In the first 54 years of my life, which was celebrated this past February, I had the opportunity to witness dozens of acts of raw, pure courage. The U.S. Marine aviator successfully landing a helicopter with an engine on fire and a cabin full of infantrymen on a ship at night. The female Navy corpsman who ran through machine gun and mortar fire to perform triage on me during the battle of Fallujah. Individuals of great integrity taking a stand in the face of overwhelming odds. The company CEO who prioritizes employees over profit.  

    In the 60 days since my birthday, I have witnessed more than a hundred acts of courage. Ordinary people in every community performing extraordinary acts that have changed the trajectory of Northern New York.  

    The stories that capture the headlines in the media beautifully articulate the heroism of our doctors, nurses, certified nursing assistants, police officers, fire fighters and emergency medical technicians. Their sacrifice and courage in the face of this pandemic has inspired a nation.  

    In March 1945, Admiral Chester Nimitz, reflected on the battle of Iwo Jima, which was fought between the U.S. Marine Corps and the Japanese army, by saying, “Uncommon valor was a common virtue.”  I believe that quote – referencing the men who fought a horrific, bloody battle – runs deep in our north country blood.  

    Consider these snapshots of simple valor in our community:   

  • The cashier at Price Chopper supermarket, who only makes minimum wage, running her check-out register without a protective mask as everyone panicked to purchase food and supplies in late March.  
  • The gas station employee, who does not receive benefits, working without protective equipment to ensure that we’re all able to purchase gas and other necessities.   
  • The school bus driver and teacher who ran endless routes to deliver food to children and families – jumping out of the bus at every home to drop off meals with a wave and a smile.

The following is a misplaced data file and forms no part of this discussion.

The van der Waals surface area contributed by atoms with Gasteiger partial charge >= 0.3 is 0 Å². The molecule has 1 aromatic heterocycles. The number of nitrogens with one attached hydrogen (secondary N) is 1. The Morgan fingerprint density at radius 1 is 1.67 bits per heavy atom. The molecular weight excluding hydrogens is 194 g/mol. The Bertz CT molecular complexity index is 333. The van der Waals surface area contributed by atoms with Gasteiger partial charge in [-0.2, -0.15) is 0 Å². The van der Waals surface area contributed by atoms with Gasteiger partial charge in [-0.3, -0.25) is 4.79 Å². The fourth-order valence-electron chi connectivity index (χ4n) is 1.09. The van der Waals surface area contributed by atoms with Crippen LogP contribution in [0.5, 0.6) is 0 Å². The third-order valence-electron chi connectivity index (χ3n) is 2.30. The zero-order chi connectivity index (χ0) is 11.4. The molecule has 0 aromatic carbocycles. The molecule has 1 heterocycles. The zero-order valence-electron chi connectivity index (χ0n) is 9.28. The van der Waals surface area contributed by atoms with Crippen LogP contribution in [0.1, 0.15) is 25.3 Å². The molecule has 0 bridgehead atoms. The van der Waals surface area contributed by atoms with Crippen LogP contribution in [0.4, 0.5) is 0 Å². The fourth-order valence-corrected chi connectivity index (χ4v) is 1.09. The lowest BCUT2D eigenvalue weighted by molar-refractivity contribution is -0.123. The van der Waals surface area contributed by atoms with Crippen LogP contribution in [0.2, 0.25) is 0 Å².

• The school district superintendent who didn’t bat an eye when asked for $10,000 to help the North Country Library System provide online educational tools for children and parents.   
  • The agricultural small business owner who delivers his high-end, organic produce to food pantries and schools throughout Northern New York for free, and is keeping his employees working and paid despite no revenue coming in the door. 
  • The nonprofit company executive director who slashed her own pay to keep more of her staff from getting furloughed. 
  • The general manager of a local television network outlet who has donated significant airtime to public service announcements and is hosting a benefit concert on his own dime. 
  • The nonprofit employee who has continued to risk his health by providing critical services and food to more and more families each day. 
  • The young reporters from our news station and newspaper who are in the field every day to find uplifting stories to keep our morale high. 
  • The volunteer drivers, who put their health at risk by transporting residents without vehicles or the ability to drive to grocery stores or medical appointments.  
  • The guy in front of me at the store yesterday who purchased groceries for the elderly lady in front of him, and then carried them to her car. 

    Away from Washington, D.C., and Albany, patriotism comes in every shape and form. Love for the north country resides in our hearts, regardless of race, religion, or creed. While our economy struggles and residents are suffering, we are witnessing some of the finest acts of kindness and courage.   

    I hope and pray for the end of the pandemic and a healthy economic recovery.  But I know that when we get to that point – sadly – partisan finger pointing will return to our discourse, drowning out the heroics we’re witnessing today. I hope you’ll join me in taking a moment to recognize the special heroes during this crisis. 

United Way Partnerships Boost NNY Programs

Bob Gorman

Prior to this gig at the United Way of NNY, I was a journalist for 39 years. After interviewing a lot of people over the years and paying attention to what they said one day and then what they said the next, I concluded – only half-jokingly – that I became adept at diagnosing mental illness. I just didn’t know how to treat it.

    Frankly, I am no good at helping anybody who needs serious help. For instance: You have an addiction? Just say no. You’re depressed? Snap out of it.  In other words, I don’t have the right words when it comes to truly helping people.

    But helping the helpers? I figured out a long time ago that THAT is something I can do.

    At the United Way the easiest way to see that help is in the $420,000 or so in grants we make every year to our nonprofit partners. But there’s more to helping the helpers than just money.